“I wouldn’t exactly call going to combat a fun adventure.” Trent rubbed his chest. There was a scar there, Carponti knew. A scar that had damn near killed Trent several years ago. Carponti wondered just how much stress his commander was carrying and not telling anyone. Trent’s face flushed when he realized Carponti had caught him rubbing his scar and he tapped the pencil hard enough to snap the eraser off. “You know, you’re right. Let me see if we can’t find a sitter.”
“Excellent. We’ll be congregating by the bar when you get there. Now I just have to go convince Garrison to come out with us.”
“Good luck with that,” Trent said, pulling his glasses down. “He’s on the verge of becoming a warrior monk.”
“Not if I have anything to say about it,” Carponti mumbled as he strolled out of his commander’s office. He wished he hadn’t seen the flicker of worry that flashed in his commander’s eyes when he’d mentioned his wife. He’d thought that Laura and Trent were one of the strongest couples he knew. She’d put up with him deploying back to back to back since he’d almost died a few years ago.
But that flicker of worry? Yeah, Carponti hadn’t missed it. There were problems there, hopefully small ones that Trent would take time to fix after this rotation into the sandbox.
Carponti looked down at his own wedding ring. It was his last night home and his last night with his wife.
He was glad he’d convinced her to come out with him and the boys. That way he could make sure they had a most excellent party and spend time with Nicole at the same time. He was going to spend part of the night chaperoning his guys to make sure they made the most of it—which meant making sure no one ended up in jail—but then? Then the time he had left was going to be spent making his wife laugh.
Because try though he might, he couldn’t shake the quiet dread that settled in the pit of his stomach that tonight was the last night of normalcy he had on this earth.
* * *
Nicole Carponti breathed deeply and fanned her eyes, trying to stop the burning of hot tears. She leaned against the wall of the bathroom in Ropers and tried to stuff down all the churning emotions chained to the fact that her husband was leaving for war tomorrow. Again.
The first time he’d left she’d been scared, but then the war, the deployment… the waiting… it had all been unknown. She’d worked on finishing her degree and kept herself busy and waited by the phone like all the military wives who had gone before her.
The second time he’d left, she’d known better what to expect. The long waits between phone calls. The silence when he couldn’t talk long. The quick e-mails saying “I’m alive” that once upon a time would have been too little, but during the war were more than enough to keep her going.
But this time? This time was different. The Surge was different. They were sending in massive amounts of soldiers to try to quell the Iraqi insurgency. It was bloody and deadly and soldiers were getting attacked at higher rates than at any earlier time during the war.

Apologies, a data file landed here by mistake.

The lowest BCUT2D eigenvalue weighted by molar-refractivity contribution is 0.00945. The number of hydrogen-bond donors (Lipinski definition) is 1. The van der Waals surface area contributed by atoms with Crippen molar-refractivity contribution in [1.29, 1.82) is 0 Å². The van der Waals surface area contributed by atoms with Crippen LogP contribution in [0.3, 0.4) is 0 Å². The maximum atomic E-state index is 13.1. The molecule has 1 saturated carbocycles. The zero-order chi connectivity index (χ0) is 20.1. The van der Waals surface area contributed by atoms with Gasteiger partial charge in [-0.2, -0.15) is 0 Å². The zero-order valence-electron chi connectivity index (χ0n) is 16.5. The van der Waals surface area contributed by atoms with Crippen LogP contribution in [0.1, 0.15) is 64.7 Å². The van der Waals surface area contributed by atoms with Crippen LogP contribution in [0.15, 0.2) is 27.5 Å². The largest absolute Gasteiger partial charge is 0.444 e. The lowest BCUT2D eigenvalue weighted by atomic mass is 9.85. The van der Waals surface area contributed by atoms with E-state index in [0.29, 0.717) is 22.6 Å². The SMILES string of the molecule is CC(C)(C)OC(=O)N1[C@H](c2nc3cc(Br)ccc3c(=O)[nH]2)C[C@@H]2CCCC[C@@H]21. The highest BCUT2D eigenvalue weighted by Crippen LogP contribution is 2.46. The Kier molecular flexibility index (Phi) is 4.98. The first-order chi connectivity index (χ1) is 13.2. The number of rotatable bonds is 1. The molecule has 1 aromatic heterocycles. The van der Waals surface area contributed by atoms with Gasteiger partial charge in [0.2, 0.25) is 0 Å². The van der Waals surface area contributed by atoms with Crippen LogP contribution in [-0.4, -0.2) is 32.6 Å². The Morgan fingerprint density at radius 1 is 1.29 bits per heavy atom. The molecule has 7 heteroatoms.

And Nicole was terrified.
She had to hide it, though. She’d agreed to come out with him tonight just because it gave her a chance to pretend that she was fine. She had to keep everything in check until after he left. She couldn’t let him know how much she worried this time.
Fanning her eyes once more, she stepped out of the bathroom and into the rowdy country bar. A place like this was guaranteed trouble on a normal night, but tonight her husband’s platoon was rolling deep. Which was either going to be a really good thing or a really bad thing for her future job at the Army’s Criminal Investigation Division, depending on how cantankerous tonight got.
She spotted her good friend Laura Davila at the bar with a cute blond woman Nicole had met in the bathroom a little while ago. She had already completely forgotten the other woman’s name. She was terrible with names.
She wound her way through the pulsating crowd until she reached them. Laura grinned at her and she exclaimed, “I can’t believe you came out tonight.”
“You’ve already said this twice,” Laura said. They had to shout to hear each other.
Nicole flagged down the bartender and leaned around Laura to her friend. “I’m a terrible person but I already forgot your name. I’m Nicole Carponti.”
The petite blond held out her hand. “Jen St. James.”
“Nice to meet you, Jen. I won’t forget this time,” Nicole said with a smile.
Laura leaned toward Nicole. “I’m trying to get her out of her shell. She had cancer and she’s been struggling with her self-esteem ever since.”
Nicole frowned, glancing toward Jen, who was now trying to get the attention of the bartender. On the other side of her, though, was Garrison, her husband’s platoon sergeant. He was a big man and he was currently leaning down to talk to Jen. “How’s that for a self-esteem boost?” Nicole said, gesturing toward the two.
Laura glanced over, then quickly looked away before she was caught. Her eyes lit with a brilliant smile. “Oh, that couldn’t be more perfect if I had planned it.”
Nicole studied her friend through narrowed eyes. “Did you plan it?”
“I wish. But let’s just see how this little situation develops, shall we?”
Nicole raised her beer in mock salute to her friend. “You, m’dear, are a devious and loyal friend.”
“I’ll drink to that,” Laura said. “So how’s Carponti taking this deployment?”